As technology becomes more advanced and we live more and more of our lives online, cyber attacks and hacking have become more commonplace.
Because of this, as the BBC points out, 2014 is likely to be the year of encryption. A variety of companies like Microsoft and Yahoo have announced plans to make major improvements to the encryption of their customers' data, and it couldn't come any sooner. Almost every week we get news of one major hacking or more.
From just this weekend, here are five stories that demonstrate how vulnerable online data is and how badly we need to fix that.
We know that Target and Neiman Marcus both faced major network breaches during the 2013 holiday season, but according to sources familiar with the attacks, at least three other well-known U.S. retailers were victims to similar breaches. The anonymous source said the attacks involved retailers that have outlets in malls, but didn't elaborate any further.
Though the cyber-attacks were conducted with similar techniques to the Target attacks, it's still unclear if these three attacks were perpetrated by the same people. Law enforcement sources suspect the ring leaders are from Eastern Europe, which has been the birthplace of many such cyber-crimes in the past decade.
When Target was hacked back around Thanksgiving time, the company reported that as many as 40 million customers may have had credit or debit card information stolen. However, Target is now reporting that 70 million customers had information such as their name, address, phone number and email address hacked in the breach, and it's not yet clear how much of an overlap there was between the two groups, meaning that as many as 110 million customers' information may have been compromised.
On Saturday, the Syrian Electronic Army — which is loyal to Syrian President Bashar al-Assad — hacked Microsoft's official blog and the @XBoxSupport and @MSFTnews Twitter accounts, and then used them to send out anti-Microsoft messages, which were soon after taken down. Microsoft reported that the situation was quickly under control and that no customer data was compromised.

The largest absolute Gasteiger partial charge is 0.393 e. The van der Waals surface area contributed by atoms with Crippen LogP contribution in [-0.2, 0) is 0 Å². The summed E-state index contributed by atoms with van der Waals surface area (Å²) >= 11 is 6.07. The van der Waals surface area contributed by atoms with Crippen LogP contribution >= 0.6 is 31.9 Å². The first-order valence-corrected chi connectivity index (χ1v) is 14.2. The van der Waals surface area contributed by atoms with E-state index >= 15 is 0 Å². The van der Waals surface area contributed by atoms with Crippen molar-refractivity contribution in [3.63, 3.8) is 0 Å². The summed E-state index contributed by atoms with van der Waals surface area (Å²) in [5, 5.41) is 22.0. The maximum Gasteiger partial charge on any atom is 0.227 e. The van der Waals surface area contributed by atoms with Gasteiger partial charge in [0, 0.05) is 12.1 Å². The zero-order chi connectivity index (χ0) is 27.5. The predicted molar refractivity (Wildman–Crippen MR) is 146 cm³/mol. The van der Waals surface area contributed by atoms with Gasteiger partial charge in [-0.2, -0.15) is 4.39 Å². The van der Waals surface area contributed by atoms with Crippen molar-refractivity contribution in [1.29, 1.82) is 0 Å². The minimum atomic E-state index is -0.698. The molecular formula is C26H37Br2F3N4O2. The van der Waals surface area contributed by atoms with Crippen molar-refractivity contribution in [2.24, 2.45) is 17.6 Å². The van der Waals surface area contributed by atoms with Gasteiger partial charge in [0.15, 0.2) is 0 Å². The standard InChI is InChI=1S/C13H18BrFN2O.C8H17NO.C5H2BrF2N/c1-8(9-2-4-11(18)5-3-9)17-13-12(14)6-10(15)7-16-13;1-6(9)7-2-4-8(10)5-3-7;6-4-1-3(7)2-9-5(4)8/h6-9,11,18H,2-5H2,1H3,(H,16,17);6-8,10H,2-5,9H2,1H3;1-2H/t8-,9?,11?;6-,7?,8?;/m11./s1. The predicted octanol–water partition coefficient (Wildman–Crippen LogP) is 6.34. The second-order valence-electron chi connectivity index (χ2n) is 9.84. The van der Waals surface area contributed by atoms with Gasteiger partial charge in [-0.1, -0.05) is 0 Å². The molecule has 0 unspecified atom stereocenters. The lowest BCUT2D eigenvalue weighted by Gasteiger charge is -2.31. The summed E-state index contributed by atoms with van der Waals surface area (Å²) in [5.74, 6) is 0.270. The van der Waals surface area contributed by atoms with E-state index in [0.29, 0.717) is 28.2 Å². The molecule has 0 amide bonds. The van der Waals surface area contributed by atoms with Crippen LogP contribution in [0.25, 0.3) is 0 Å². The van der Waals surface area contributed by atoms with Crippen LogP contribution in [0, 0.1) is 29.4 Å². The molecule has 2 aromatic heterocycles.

The SEA was also responsible for hacking Skype in a similar fashion on New Years Day.
A hacker claiming to be a member of the infamous hacking collective Anonymous tweeted Friday night that he has hacked and compromised the file sharing service Dropbox. According to the tweets, the hacker — going by the twitter handle @1775Sec and a member of AnonOpsKorea, a Korean offshoot of Anonymous — said he would give Dropbox time to fix the vulnerability before threatening a significant "database leak."
Well it turns out this was a hoax and Dropbox was not actually hacked, but it still made for a few hours of serious cyber-excitement.
The hacker later tweeted that the hack had been done in honor of fallen Internet activist Aaron Swartz.
Also in honor of the anniversary of Aaron Swartz's Suicide, Anonymous re-engaged Operation Last Resort and hacked MIT's website, defacing it for one hour. Taking over the server of MIT's Cogeneration project, Anonymous replaced the site with a line that read "REMEMBER THE DAY WE FIGHT BACK REMEMBER / WE NEVER FORGET, WE NEVER SURRENDER, EXPECT US / #OPLASTRESORT."
The Operation Last Resort campaign is partially a retaliation for what many believe was the overzealous prosecution by the Department of Justice deemed a "bullying" use of outdated computer crime laws that led to Reddit, Creative Commons and Demand Progress co-founder Aaron Swartz's suicide in New York City on Friday, Jan. 11, 2013.
Although MIT originally claimed to have played a neutral role in Swartz's prosecution, later information suggests the university actually had an active role in the situation.